"Larry's mom spoke to him in English. She felt that since he lived in America, learning English was his first priority. And she assumed he would just pick up Chinese..." 

He could never speak to his father until...

Bilingualism is a Gift!

Tuesday, September 22, 2015

Resources from US Dept of Ed Office of English Language Acquisition (OELA)

The White House Task Force on New Americans has released some resources for implementing the "Dear Colleague" letter of January 2015.

  • A free webinar on *The Benefits of Dual-Language Learning* is scheduled for Wednesday, September 30 from 2-3PM. 
  • A Toolkit for ELs is available as well and has a chapter (Ch 6) specifically addressing ELLs with disabilities.
Want to join the webinar with me? Signing in a little late is probably OK!

Friday, September 11, 2015

A Warm Welcome

Welcome back! I hope your year is off to a fabulous start. We are all busy welcoming new and returning families and children and working to establish routines. There's a fresh energy in the air! So let's go with it and ask ourselves a few of questions right away to make sure we are meeting some of the specific needs of our linguistically and culturally diverse families:

1. Do I know my students' *real* first names and how to say them correctly? (Read more here.) Simply asking families, "How do you say his name (again)?" or asking a child, "How do you say your name (again)?" helps to clarify. What do your students' names mean? We are learners, too. Learn about Burmese naming practices here to get you thinking:

 2. How will I explicitly support and encourage families and children (new and returning) to continue the use of their home languages? (Read more here and here.) This is something we are learning about together and something for which we all have a role. Please come see me for resources and let's figure this out. Just today, WPS launched a "Bilingualism is a Gift" campaign (WPS staff can check District News!) in our community.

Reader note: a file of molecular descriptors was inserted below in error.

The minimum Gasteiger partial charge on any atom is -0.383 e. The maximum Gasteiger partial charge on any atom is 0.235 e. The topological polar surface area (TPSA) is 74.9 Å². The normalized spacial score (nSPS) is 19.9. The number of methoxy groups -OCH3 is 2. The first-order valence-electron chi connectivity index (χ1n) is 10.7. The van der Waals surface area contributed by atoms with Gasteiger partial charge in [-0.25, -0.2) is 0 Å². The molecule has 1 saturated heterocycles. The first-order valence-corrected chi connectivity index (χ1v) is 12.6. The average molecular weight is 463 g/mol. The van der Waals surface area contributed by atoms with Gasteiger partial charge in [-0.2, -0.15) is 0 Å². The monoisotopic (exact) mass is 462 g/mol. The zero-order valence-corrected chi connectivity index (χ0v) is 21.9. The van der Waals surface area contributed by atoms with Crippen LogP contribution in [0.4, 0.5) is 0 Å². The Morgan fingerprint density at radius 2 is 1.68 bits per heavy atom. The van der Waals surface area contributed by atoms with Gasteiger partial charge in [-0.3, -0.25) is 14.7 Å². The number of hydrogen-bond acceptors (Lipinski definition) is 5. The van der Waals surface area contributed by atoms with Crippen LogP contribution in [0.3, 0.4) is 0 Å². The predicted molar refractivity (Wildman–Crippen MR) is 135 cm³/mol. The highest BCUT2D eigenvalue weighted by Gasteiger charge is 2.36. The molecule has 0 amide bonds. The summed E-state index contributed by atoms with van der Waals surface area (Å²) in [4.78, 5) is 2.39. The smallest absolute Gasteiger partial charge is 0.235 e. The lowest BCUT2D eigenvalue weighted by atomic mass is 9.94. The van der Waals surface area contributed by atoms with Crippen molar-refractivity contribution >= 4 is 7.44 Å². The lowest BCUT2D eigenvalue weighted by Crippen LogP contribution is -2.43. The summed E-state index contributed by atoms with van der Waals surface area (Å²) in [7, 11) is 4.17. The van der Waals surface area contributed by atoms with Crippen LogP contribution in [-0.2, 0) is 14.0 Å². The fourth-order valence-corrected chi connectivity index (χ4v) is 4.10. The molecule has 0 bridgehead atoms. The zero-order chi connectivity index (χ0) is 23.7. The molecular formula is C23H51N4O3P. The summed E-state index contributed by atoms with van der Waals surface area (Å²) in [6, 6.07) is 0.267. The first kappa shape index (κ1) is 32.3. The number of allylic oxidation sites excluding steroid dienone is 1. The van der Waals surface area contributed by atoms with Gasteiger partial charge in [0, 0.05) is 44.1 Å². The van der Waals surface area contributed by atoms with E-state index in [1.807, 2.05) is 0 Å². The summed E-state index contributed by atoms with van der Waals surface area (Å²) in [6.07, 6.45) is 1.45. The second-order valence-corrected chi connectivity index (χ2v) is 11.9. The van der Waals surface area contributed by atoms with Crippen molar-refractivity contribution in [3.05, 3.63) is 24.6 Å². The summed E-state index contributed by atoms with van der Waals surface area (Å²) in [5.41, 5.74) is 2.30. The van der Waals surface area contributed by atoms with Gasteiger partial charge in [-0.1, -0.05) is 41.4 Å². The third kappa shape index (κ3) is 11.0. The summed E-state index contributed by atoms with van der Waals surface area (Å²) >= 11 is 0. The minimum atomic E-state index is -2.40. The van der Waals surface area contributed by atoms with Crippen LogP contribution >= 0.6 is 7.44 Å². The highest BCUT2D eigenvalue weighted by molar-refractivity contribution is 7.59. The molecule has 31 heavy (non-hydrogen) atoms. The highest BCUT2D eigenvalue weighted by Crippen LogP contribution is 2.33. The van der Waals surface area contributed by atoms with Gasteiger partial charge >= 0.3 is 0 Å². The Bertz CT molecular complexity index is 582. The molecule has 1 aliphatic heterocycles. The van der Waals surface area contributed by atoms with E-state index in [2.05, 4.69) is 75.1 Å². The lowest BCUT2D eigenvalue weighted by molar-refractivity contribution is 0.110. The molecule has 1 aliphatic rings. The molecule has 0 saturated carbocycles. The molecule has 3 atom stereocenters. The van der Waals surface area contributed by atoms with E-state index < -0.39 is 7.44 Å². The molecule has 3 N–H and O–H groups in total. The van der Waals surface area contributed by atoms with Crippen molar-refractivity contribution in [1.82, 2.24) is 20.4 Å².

3. What simple greeting can I learn from families in their home languages to use in the classroom and when interacting with families? Read #12 in my list here about my own experiences saying "As-salam alaykum" اسلام علیکم  to Pashtun families here in Watertown. I've been talking a lot with folks recently about how a smile and a simple greeting in the language of a family goes a long way. What greetings do you know? Let's help each other learn!

What are your ideas for continuing to make diverse families feel very welcomed in our school? Please share.

Wednesday, April 29, 2015

WIDA Early Years Focus Bulletin 2

In March, WIDA released their second Early Years Focus Bulletin. It highlights ECE programs in Massachusetts. (We are "trailblazers" for WIDA Early Years for the nation, by the way!) The bulletin gives concrete examples of how practitioners:
  • Support home language development
  • Welcome linguistically and culturally diverse families
  • Support the learning of developmentally appropriate academic language (DAAL)
These topics are all very relevant to what we have talked about this year. Be sure to check it out here: under "Focus on Early Years, Part 2."

When you read it, I wonder: 
What encourages you in your practice? 
What ideas can you add to your own repertoire

Let's chat!

Monday, April 20, 2015

WIDA E-ELD in Multiple Languages

The WIDA E-ELD Resource Guide is now available in Arabic, Brazilian Portuguese, Haitian Creole, Mandarin Chinese, and Spanish. Good for sharing with families!